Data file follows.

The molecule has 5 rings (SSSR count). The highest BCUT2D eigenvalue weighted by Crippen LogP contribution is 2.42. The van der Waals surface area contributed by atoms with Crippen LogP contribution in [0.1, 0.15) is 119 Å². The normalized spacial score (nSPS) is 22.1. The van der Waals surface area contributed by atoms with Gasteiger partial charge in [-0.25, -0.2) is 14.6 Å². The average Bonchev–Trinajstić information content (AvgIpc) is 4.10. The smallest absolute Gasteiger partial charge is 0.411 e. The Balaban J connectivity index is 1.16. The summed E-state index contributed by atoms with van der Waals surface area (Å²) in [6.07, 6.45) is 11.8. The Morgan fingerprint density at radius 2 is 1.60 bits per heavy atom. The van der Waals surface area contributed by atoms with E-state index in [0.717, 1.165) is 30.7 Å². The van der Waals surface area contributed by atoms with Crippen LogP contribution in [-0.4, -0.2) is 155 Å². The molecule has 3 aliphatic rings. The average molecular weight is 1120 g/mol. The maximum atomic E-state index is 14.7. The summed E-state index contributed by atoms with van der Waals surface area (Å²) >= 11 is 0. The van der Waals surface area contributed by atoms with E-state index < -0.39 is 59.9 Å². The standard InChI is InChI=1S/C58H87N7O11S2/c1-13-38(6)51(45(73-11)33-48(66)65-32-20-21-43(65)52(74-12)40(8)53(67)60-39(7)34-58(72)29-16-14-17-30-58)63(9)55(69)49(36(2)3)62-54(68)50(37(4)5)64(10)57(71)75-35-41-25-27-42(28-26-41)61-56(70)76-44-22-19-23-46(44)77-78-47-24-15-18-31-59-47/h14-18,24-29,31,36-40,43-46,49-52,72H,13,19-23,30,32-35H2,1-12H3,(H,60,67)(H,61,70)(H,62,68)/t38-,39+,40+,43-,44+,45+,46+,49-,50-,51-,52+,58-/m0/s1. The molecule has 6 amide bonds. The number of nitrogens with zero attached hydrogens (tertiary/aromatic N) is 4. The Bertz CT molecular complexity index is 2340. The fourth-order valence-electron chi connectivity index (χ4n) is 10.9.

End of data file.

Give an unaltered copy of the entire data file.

The molecule has 5 rings (SSSR count). The highest BCUT2D eigenvalue weighted by Crippen LogP contribution is 2.42. The van der Waals surface area contributed by atoms with Crippen LogP contribution in [0.1, 0.15) is 119 Å². The normalized spacial score (nSPS) is 22.1. The van der Waals surface area contributed by atoms with Gasteiger partial charge in [-0.25, -0.2) is 14.6 Å². The average Bonchev–Trinajstić information content (AvgIpc) is 4.10. The smallest absolute Gasteiger partial charge is 0.411 e. The Balaban J connectivity index is 1.16. The summed E-state index contributed by atoms with van der Waals surface area (Å²) in [6.07, 6.45) is 11.8. The Morgan fingerprint density at radius 2 is 1.60 bits per heavy atom. The van der Waals surface area contributed by atoms with E-state index in [0.717, 1.165) is 30.7 Å². The van der Waals surface area contributed by atoms with Crippen LogP contribution in [-0.4, -0.2) is 155 Å². The molecule has 3 aliphatic rings. The average molecular weight is 1120 g/mol. The maximum atomic E-state index is 14.7. The summed E-state index contributed by atoms with van der Waals surface area (Å²) >= 11 is 0. The van der Waals surface area contributed by atoms with E-state index < -0.39 is 59.9 Å². The standard InChI is InChI=1S/C58H87N7O11S2/c1-13-38(6)51(45(73-11)33-48(66)65-32-20-21-43(65)52(74-12)40(8)53(67)60-39(7)34-58(72)29-16-14-17-30-58)63(9)55(69)49(36(2)3)62-54(68)50(37(4)5)64(10)57(71)75-35-41-25-27-42(28-26-41)61-56(70)76-44-22-19-23-46(44)77-78-47-24-15-18-31-59-47/h14-18,24-29,31,36-40,43-46,49-52,72H,13,19-23,30,32-35H2,1-12H3,(H,60,67)(H,61,70)(H,62,68)/t38-,39+,40+,43-,44+,45+,46+,49-,50-,51-,52+,58-/m0/s1. The molecule has 6 amide bonds. The number of nitrogens with zero attached hydrogens (tertiary/aromatic N) is 4. The Bertz CT molecular complexity index is 2340. The fourth-order valence-electron chi connectivity index (χ4n) is 10.9.